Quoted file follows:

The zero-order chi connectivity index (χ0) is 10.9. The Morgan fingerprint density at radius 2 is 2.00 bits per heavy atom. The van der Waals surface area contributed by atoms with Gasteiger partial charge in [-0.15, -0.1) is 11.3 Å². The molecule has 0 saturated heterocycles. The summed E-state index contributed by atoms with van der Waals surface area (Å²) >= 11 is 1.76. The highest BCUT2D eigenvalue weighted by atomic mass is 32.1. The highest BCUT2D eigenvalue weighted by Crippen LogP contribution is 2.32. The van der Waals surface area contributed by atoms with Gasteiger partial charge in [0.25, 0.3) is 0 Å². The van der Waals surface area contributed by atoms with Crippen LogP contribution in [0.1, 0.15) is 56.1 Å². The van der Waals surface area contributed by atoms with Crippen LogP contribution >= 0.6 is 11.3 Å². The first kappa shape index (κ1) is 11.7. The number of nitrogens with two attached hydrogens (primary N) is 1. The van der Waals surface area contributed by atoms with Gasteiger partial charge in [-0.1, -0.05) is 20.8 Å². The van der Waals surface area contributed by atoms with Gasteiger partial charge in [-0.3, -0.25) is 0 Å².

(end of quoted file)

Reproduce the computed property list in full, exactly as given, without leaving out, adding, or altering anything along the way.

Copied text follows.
The zero-order chi connectivity index (χ0) is 10.9. The Morgan fingerprint density at radius 2 is 2.00 bits per heavy atom. The van der Waals surface area contributed by atoms with Gasteiger partial charge in [-0.15, -0.1) is 11.3 Å². The molecule has 0 saturated heterocycles. The summed E-state index contributed by atoms with van der Waals surface area (Å²) >= 11 is 1.76. The highest BCUT2D eigenvalue weighted by atomic mass is 32.1. The highest BCUT2D eigenvalue weighted by Crippen LogP contribution is 2.32. The van der Waals surface area contributed by atoms with Gasteiger partial charge in [0.25, 0.3) is 0 Å². The van der Waals surface area contributed by atoms with Crippen LogP contribution in [0.1, 0.15) is 56.1 Å². The van der Waals surface area contributed by atoms with Crippen LogP contribution >= 0.6 is 11.3 Å². The first kappa shape index (κ1) is 11.7. The number of nitrogens with two attached hydrogens (primary N) is 1. The van der Waals surface area contributed by atoms with Gasteiger partial charge in [-0.1, -0.05) is 20.8 Å². The van der Waals surface area contributed by atoms with Gasteiger partial charge in [-0.3, -0.25) is 0 Å².